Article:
Bulgaria Firm on Plans for Euro Adoption in 2013
Bulgaria's Finance Minister Simeon Djankov has confirmed that the country will apply early next year to join the exchange-rate mechanism, the two-year currency stability test prior to euro adoption, and seek to switch to the common currency in 2013.
“We are going to apply to the ERM-2 as soon as possible, within a few months,” Djankov said in Brussels in an interview for Bloomberg agency.. “To do that, we need to show Europe and the world that we can have the best fiscal discipline, the best fiscal outcome for 2009 in all of the European Union.”
Bulgaria initially planned to apply to join the exchange-rate mechanism in November, but delayed it till February at the earliest, after all member states submit their convergence programs, which contains the mid-term goals of the fiscal policy.
Simeon Djankov, a World Bank economist, hopes to offset a possible reluctance to admit Bulgaria into the ERM, stemming from the global crisis, by garnishing the application with a targeted balanced 2010 budget, the smallest 2009 deficit in the EU and laws overhauling the inefficient health-care and social-security systems.
Joining the exchange-rate mechanism would bring Bulgaria closer to the umbrella of the euro region and the protection of the European Central Bank and is conditional on whether the new government will succeed to restore Brussels trust.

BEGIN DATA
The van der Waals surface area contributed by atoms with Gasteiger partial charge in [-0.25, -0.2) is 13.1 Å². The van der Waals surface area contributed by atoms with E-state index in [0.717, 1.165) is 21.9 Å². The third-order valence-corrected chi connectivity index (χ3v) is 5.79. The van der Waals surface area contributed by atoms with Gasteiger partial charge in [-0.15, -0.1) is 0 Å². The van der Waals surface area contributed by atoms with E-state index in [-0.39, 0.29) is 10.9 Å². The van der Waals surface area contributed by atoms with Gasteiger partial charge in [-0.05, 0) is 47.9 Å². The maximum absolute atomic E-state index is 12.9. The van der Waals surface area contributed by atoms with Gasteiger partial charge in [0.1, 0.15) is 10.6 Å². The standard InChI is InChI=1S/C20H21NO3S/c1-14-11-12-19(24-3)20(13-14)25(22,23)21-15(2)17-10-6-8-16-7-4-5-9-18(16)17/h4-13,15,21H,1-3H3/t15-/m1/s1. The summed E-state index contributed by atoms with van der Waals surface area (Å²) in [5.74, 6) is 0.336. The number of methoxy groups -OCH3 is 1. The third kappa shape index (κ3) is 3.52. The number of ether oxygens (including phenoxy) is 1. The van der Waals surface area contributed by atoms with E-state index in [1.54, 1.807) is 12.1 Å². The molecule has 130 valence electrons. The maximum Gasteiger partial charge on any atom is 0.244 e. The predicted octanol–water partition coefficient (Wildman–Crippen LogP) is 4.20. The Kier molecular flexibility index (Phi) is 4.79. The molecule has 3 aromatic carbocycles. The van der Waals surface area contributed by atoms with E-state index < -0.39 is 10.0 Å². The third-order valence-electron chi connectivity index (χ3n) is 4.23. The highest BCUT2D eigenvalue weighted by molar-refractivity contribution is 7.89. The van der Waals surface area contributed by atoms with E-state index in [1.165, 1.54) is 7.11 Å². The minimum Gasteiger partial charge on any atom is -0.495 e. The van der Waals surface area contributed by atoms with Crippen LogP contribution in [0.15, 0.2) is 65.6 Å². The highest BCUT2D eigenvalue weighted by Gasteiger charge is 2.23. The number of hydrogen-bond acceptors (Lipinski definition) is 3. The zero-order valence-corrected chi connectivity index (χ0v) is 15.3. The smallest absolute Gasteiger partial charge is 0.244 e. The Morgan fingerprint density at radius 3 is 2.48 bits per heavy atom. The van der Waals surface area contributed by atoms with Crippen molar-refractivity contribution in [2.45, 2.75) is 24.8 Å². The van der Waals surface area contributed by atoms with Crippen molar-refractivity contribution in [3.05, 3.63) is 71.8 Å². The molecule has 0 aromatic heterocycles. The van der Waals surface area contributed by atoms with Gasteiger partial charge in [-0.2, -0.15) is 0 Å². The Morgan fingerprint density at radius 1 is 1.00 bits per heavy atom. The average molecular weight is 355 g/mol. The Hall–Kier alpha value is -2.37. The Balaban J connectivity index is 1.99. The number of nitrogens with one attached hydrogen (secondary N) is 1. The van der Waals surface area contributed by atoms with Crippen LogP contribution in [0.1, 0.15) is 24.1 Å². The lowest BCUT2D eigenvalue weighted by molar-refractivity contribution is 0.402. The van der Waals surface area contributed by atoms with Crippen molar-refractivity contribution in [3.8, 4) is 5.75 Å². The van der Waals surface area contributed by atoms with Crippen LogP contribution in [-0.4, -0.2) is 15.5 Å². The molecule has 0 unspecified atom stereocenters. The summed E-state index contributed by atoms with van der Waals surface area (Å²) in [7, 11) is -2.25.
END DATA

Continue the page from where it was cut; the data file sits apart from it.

The lev is already linked to the euro in a currency board that keeps the Bulgarian currency at 1.9558 to the euro. Joining the exchange-rate mechanism may allow the lev to fluctuate by as much as 15 % around a central band, though the central bank has said it will leave the lev tightly pegged to the euro through the duration of the two years.
Bulgaria's entry in the eurozone, initially scheduled for 2010, has been set back as it is conditional on continued fiscal prudence and lower inflation.
From the start of the ERM-2 process, “we’re giving ourselves about four years. By the end of our mandate we should be able to be in the euro zone or close to it. So it will be 2013,” Djanikov said.
Djankov said he is optimistic that Bulgaria’s economy will recover after shrinking 4.9% in the second quarter as investment and demand waned. It will keep contracting until the fourth quarter of next year, while Latvia and Lithuania will exit their recessions one quarter earlier, the European Commission said on Nov. 3.
“Bulgaria will exit the crisis on par with the rest of eastern Europe, or perhaps earlier because we don’t have fiscal imbalances and didn’t have to increase taxes,” Djankov said. “We have a fiscal policy that allows us to rebound quicker than most.”
Bulgaria has the lowest personal and corporate income tax in the EU at 10%.
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